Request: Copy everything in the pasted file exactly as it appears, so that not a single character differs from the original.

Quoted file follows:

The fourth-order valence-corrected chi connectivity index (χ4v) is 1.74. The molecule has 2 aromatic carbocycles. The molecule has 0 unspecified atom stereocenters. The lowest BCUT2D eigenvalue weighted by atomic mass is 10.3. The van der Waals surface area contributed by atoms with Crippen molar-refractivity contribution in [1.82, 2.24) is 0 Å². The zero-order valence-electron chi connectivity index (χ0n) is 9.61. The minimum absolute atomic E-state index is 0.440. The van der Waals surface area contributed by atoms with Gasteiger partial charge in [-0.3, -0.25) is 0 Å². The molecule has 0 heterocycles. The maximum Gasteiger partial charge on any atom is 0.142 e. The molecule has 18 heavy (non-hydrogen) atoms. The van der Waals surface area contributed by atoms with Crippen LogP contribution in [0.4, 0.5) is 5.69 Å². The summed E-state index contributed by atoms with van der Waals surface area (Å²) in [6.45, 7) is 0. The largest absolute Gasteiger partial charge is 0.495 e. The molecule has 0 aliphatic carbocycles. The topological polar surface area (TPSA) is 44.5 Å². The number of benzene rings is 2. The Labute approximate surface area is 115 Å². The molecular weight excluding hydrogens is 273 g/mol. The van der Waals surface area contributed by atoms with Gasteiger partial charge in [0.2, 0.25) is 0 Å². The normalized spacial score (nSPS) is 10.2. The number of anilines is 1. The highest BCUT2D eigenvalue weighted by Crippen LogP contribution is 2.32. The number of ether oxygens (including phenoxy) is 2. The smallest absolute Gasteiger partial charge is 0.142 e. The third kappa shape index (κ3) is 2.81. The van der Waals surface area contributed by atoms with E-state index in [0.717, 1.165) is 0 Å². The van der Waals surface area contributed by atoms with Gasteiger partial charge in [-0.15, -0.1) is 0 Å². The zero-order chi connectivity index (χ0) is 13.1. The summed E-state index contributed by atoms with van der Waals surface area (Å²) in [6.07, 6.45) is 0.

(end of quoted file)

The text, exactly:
The fourth-order valence-corrected chi connectivity index (χ4v) is 1.74. The molecule has 2 aromatic carbocycles. The molecule has 0 unspecified atom stereocenters. The lowest BCUT2D eigenvalue weighted by atomic mass is 10.3. The van der Waals surface area contributed by atoms with Crippen molar-refractivity contribution in [1.82, 2.24) is 0 Å². The zero-order valence-electron chi connectivity index (χ0n) is 9.61. The minimum absolute atomic E-state index is 0.440. The van der Waals surface area contributed by atoms with Gasteiger partial charge in [-0.3, -0.25) is 0 Å². The molecule has 0 heterocycles. The maximum Gasteiger partial charge on any atom is 0.142 e. The molecule has 18 heavy (non-hydrogen) atoms. The van der Waals surface area contributed by atoms with Crippen LogP contribution in [0.4, 0.5) is 5.69 Å². The summed E-state index contributed by atoms with van der Waals surface area (Å²) in [6.45, 7) is 0. The largest absolute Gasteiger partial charge is 0.495 e. The molecule has 0 aliphatic carbocycles. The topological polar surface area (TPSA) is 44.5 Å². The number of benzene rings is 2. The Labute approximate surface area is 115 Å². The molecular weight excluding hydrogens is 273 g/mol. The van der Waals surface area contributed by atoms with Gasteiger partial charge in [0.2, 0.25) is 0 Å². The normalized spacial score (nSPS) is 10.2. The number of anilines is 1. The highest BCUT2D eigenvalue weighted by Crippen LogP contribution is 2.32. The number of ether oxygens (including phenoxy) is 2. The smallest absolute Gasteiger partial charge is 0.142 e. The third kappa shape index (κ3) is 2.81. The van der Waals surface area contributed by atoms with E-state index in [0.717, 1.165) is 0 Å². The van der Waals surface area contributed by atoms with Gasteiger partial charge in [-0.15, -0.1) is 0 Å². The zero-order chi connectivity index (χ0) is 13.1. The summed E-state index contributed by atoms with van der Waals surface area (Å²) in [6.07, 6.45) is 0.